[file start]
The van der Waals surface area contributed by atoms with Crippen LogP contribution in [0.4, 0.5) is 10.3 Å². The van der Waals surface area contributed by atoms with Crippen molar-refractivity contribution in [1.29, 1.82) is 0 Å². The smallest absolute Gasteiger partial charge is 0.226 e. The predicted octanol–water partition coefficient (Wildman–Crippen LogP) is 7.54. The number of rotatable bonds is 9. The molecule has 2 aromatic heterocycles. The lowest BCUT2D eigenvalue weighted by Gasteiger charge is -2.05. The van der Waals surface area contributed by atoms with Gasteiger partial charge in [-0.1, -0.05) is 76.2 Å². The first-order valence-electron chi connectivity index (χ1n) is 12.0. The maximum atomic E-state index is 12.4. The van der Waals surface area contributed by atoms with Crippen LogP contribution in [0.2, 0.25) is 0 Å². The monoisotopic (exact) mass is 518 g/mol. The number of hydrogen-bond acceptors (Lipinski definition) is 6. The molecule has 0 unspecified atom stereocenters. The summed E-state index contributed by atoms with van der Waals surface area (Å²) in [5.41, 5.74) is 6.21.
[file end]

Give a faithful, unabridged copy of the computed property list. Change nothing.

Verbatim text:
The van der Waals surface area contributed by atoms with Crippen LogP contribution in [0.4, 0.5) is 10.3 Å². The van der Waals surface area contributed by atoms with Crippen molar-refractivity contribution in [1.29, 1.82) is 0 Å². The smallest absolute Gasteiger partial charge is 0.226 e. The predicted octanol–water partition coefficient (Wildman–Crippen LogP) is 7.54. The number of rotatable bonds is 9. The molecule has 2 aromatic heterocycles. The lowest BCUT2D eigenvalue weighted by Gasteiger charge is -2.05. The van der Waals surface area contributed by atoms with Gasteiger partial charge in [-0.1, -0.05) is 76.2 Å². The first-order valence-electron chi connectivity index (χ1n) is 12.0. The maximum atomic E-state index is 12.4. The van der Waals surface area contributed by atoms with Crippen LogP contribution in [0.2, 0.25) is 0 Å². The monoisotopic (exact) mass is 518 g/mol. The number of hydrogen-bond acceptors (Lipinski definition) is 6. The molecule has 0 unspecified atom stereocenters. The summed E-state index contributed by atoms with van der Waals surface area (Å²) in [5.41, 5.74) is 6.21.